Giving is powerful. It creates in you a condition of surrender that says to God, “Ok, Lord, everything I have is in reality Yours. It can be used by You, for You, and through You. Distribute it as You please.” There is an indescribable amount of freedom that comes with a lack of attachment to your stuff.
Jesus gave EVERYTHING. To those who hated, accused, slandered, mocked, abused, and murdered him he in turn poured out his blood, sweat, tears, mercy, healing, grace, and life. Jesus gave EVERYTHING.
The overwhelming pattern of the Gospel is this. GIVE. Give your money, your time, your desires, your finances, and your life to God and to others. He will use it in better ways than you could ever hope to. If you try to keep it, you will lose it. If you let it go you will actually find that the power of the truth was hiding from you all along.
Read: Matthew 5:33-37
Let what you say be simply “Yes” or “No”; anything more than this comes from evil. (Matthew 5:37 ESV)
“I swear” used to be a regularly heard phrase. Probably because of the popularity of a hit song by the same name. It spoke of the depth of the love a man had for a woman, and how he was swearing an oath based on all of these wondrous astrological things. It’s a beautiful thought, but its deceptive.
Jesus taught his followers that their words were empty when there were too many of them. People did not need to accompany all of their promises to God, or each other, with all of the wordy oaths that had become so commonplace. “Yes” or “No” was enough.
I can readily identify with this idea. It’s so easy to want to make grand proclamations in accompaniment with our promises. Still, its easy to want to make our promises more about the fact that we are making them in the first place, and less about what we are actually committing ourselves to do.
How many weddings have you been to that were absolutely breathtaking ceremonies either aesthetically or ritually? How many of them ended in disaster? None I hope, but the evidence is all around us. Hundreds and thousands of wonderfully worded weddings end abruptly every year. Forgotten are the word-filled vows to love and cherish until departure by death. What if the commitment to being together, the “Yes” was more important than the way it’s displayed for the world?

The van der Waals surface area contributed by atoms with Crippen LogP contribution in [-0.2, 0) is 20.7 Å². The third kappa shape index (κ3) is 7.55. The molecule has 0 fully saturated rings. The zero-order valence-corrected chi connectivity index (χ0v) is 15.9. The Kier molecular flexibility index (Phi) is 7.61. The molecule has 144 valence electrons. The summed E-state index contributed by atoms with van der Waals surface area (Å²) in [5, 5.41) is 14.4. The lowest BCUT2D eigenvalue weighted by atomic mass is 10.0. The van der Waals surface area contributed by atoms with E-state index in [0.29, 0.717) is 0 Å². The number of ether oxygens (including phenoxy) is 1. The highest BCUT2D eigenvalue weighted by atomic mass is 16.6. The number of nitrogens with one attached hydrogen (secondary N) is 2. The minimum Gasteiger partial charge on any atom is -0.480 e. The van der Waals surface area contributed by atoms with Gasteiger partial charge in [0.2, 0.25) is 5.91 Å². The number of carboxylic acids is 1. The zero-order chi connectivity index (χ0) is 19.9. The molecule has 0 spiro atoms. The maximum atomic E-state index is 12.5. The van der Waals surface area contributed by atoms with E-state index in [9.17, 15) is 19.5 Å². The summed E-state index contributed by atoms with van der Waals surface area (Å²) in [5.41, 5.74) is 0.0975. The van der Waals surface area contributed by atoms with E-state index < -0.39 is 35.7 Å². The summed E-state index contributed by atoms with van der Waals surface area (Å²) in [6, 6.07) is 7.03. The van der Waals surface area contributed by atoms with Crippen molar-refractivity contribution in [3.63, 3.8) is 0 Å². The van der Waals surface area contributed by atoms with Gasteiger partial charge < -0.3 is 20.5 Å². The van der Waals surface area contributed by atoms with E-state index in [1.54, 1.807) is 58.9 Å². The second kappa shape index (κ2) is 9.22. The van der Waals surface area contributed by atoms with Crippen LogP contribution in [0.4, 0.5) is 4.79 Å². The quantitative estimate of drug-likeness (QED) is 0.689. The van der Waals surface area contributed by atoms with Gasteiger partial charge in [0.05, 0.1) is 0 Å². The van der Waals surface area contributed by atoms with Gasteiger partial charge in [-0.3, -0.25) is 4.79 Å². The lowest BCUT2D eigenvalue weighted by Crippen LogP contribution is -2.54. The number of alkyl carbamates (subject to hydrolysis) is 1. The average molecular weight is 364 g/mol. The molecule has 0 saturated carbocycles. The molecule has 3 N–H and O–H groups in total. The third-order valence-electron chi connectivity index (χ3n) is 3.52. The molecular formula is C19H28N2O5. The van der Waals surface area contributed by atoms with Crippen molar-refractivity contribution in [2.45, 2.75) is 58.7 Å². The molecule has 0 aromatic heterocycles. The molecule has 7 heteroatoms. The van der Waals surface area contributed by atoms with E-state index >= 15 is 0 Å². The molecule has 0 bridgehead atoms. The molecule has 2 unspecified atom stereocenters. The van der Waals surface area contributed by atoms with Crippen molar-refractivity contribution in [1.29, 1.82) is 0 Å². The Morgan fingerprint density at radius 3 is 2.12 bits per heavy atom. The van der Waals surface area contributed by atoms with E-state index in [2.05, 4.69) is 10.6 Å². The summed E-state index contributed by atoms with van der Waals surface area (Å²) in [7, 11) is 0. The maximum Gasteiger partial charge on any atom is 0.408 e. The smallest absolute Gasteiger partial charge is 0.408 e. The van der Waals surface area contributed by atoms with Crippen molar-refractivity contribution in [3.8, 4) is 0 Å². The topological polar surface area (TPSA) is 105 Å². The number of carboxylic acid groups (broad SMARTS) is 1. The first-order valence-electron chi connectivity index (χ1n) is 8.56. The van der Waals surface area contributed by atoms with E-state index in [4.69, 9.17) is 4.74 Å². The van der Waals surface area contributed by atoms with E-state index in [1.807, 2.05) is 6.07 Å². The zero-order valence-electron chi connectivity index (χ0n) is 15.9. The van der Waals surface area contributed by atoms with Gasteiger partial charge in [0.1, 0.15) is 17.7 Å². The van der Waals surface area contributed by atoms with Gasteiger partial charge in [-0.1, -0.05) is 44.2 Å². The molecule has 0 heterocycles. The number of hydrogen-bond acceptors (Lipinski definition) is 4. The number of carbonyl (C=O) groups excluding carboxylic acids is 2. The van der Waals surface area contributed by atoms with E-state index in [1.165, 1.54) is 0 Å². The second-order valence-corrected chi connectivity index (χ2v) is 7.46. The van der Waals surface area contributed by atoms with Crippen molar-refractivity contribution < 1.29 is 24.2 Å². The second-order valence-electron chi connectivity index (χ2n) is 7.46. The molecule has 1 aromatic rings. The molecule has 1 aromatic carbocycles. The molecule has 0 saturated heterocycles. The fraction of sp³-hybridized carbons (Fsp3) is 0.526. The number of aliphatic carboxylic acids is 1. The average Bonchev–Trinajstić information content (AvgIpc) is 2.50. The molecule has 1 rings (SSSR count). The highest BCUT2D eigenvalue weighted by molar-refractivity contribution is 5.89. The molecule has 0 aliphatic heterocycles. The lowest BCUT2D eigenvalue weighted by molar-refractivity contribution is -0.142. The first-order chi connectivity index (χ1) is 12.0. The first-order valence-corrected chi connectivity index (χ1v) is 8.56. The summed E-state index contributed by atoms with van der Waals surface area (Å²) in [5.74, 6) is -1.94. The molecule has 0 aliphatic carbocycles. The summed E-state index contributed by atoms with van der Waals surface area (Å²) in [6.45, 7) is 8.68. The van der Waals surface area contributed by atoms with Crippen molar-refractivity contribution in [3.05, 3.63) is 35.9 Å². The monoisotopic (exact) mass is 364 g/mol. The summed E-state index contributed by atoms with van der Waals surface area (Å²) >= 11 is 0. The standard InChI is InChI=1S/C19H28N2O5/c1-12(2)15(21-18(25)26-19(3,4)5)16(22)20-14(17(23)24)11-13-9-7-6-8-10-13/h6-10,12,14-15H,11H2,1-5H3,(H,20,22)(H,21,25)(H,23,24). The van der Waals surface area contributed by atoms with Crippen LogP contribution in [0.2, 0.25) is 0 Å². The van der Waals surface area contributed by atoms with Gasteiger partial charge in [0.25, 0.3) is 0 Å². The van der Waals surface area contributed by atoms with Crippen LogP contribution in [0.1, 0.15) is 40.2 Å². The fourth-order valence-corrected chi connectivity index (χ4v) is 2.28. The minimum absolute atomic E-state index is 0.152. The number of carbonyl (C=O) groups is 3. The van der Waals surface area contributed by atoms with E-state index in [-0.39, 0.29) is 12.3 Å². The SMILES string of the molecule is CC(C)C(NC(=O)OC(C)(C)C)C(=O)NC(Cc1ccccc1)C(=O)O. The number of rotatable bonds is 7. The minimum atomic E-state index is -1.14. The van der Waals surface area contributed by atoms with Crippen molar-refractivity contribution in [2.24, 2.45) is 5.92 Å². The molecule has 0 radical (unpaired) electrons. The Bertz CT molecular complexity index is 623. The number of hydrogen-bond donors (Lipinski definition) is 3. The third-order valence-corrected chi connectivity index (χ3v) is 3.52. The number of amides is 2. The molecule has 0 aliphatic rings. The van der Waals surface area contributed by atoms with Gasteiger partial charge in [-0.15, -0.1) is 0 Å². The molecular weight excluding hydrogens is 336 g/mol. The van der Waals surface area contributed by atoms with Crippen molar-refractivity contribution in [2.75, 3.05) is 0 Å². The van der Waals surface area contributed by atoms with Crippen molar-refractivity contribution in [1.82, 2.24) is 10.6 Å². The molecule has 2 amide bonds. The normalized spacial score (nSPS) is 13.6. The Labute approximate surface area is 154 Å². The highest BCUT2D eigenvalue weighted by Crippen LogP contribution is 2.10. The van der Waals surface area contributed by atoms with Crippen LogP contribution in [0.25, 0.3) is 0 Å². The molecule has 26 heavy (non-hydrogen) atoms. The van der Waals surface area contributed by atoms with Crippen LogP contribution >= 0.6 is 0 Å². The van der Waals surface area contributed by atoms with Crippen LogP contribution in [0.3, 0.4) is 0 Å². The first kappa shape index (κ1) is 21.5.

Weddings are an easy to spot example, but this principle carries over into every day life. When someone asks us to pray for their need, we don’t need to just quote them a scripture and agree to remember them later in prayer. We need to pray for them. Regularly. Right on the spot if possible. And there are many more examples we could discuss. The simple idea is that when you make an oath, when you promise, when you vow—”Yes” or “No” is enough.
Read: Matthew 5:31-32
“It was also said, “Whoever divorces his wife, let him give her a certificate of divorce.” (Matthew 5:31 ESV)
Divorce is such a terribly tragic thing. It is the unravelling, the death, of something brought together under a covenant, blessing, and vows. When a married couple divorces it is the death of not only the present state of that marriage, but also the death of all of their future together.
It seems like we see a lot of this today. Think about it for a second. How many people do you know that are divorced? How many people even in your own family have experienced its affects? Perhaps you yourself have experienced divorce first hand.
The church is not an exception, which is a terrible indictment upon our call to reflect Christ. Jesus loved the church so much that he died so it would come into being. And the bible tells us that one day he will return for his bride. What if he changed his mind? What if he decided he would rather divorce the church rather than put up with it for the rest of eternity? Thankfully he has already told us that he would never leave nor forsake us.